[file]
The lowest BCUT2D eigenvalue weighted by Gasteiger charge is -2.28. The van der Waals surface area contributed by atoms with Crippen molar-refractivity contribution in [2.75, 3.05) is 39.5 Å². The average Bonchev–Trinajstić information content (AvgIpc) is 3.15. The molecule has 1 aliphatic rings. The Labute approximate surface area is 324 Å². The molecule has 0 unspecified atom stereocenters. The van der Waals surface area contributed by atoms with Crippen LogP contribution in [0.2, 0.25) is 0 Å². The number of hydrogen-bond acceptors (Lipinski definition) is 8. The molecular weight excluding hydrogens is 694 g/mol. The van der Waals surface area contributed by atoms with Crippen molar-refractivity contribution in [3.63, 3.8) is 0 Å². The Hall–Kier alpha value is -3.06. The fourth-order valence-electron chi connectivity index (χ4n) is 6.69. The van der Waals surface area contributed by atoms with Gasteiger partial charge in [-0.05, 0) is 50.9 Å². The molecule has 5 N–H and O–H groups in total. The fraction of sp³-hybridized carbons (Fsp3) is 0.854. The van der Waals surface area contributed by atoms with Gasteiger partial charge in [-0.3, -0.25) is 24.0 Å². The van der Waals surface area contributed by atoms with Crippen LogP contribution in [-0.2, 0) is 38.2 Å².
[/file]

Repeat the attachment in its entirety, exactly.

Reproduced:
The lowest BCUT2D eigenvalue weighted by Gasteiger charge is -2.28. The van der Waals surface area contributed by atoms with Crippen molar-refractivity contribution in [2.75, 3.05) is 39.5 Å². The average Bonchev–Trinajstić information content (AvgIpc) is 3.15. The molecule has 1 aliphatic rings. The Labute approximate surface area is 324 Å². The molecule has 0 unspecified atom stereocenters. The van der Waals surface area contributed by atoms with Crippen LogP contribution in [0.2, 0.25) is 0 Å². The number of hydrogen-bond acceptors (Lipinski definition) is 8. The molecular weight excluding hydrogens is 694 g/mol. The van der Waals surface area contributed by atoms with Crippen molar-refractivity contribution in [3.63, 3.8) is 0 Å². The Hall–Kier alpha value is -3.06. The fourth-order valence-electron chi connectivity index (χ4n) is 6.69. The van der Waals surface area contributed by atoms with Gasteiger partial charge in [-0.05, 0) is 50.9 Å². The molecule has 5 N–H and O–H groups in total. The fraction of sp³-hybridized carbons (Fsp3) is 0.854. The van der Waals surface area contributed by atoms with Gasteiger partial charge in [-0.3, -0.25) is 24.0 Å². The van der Waals surface area contributed by atoms with Crippen LogP contribution in [-0.2, 0) is 38.2 Å².